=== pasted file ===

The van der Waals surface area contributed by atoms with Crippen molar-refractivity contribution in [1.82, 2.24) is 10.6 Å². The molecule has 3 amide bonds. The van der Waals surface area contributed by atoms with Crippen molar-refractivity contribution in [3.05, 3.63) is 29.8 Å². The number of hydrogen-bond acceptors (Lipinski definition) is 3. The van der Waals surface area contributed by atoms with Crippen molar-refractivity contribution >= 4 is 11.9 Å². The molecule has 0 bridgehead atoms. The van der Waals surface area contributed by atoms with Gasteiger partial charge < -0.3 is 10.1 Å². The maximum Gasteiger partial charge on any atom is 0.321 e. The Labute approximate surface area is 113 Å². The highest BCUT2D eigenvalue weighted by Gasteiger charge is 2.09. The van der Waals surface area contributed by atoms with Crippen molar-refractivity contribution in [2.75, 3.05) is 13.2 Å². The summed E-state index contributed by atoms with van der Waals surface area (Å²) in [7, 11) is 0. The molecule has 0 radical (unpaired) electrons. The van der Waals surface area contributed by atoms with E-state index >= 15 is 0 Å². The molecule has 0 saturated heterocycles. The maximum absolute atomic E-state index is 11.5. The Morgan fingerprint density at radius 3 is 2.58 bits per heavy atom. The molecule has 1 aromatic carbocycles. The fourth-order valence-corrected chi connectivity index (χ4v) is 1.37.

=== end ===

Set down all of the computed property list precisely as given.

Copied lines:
The van der Waals surface area contributed by atoms with Crippen molar-refractivity contribution in [1.82, 2.24) is 10.6 Å². The molecule has 3 amide bonds. The van der Waals surface area contributed by atoms with Crippen molar-refractivity contribution in [3.05, 3.63) is 29.8 Å². The number of hydrogen-bond acceptors (Lipinski definition) is 3. The van der Waals surface area contributed by atoms with Crippen molar-refractivity contribution >= 4 is 11.9 Å². The molecule has 0 bridgehead atoms. The van der Waals surface area contributed by atoms with Gasteiger partial charge < -0.3 is 10.1 Å². The maximum Gasteiger partial charge on any atom is 0.321 e. The Labute approximate surface area is 113 Å². The highest BCUT2D eigenvalue weighted by Gasteiger charge is 2.09. The van der Waals surface area contributed by atoms with Crippen molar-refractivity contribution in [2.75, 3.05) is 13.2 Å². The summed E-state index contributed by atoms with van der Waals surface area (Å²) in [7, 11) is 0. The molecule has 0 radical (unpaired) electrons. The van der Waals surface area contributed by atoms with E-state index >= 15 is 0 Å². The molecule has 0 saturated heterocycles. The maximum absolute atomic E-state index is 11.5. The Morgan fingerprint density at radius 3 is 2.58 bits per heavy atom. The molecule has 1 aromatic carbocycles. The fourth-order valence-corrected chi connectivity index (χ4v) is 1.37.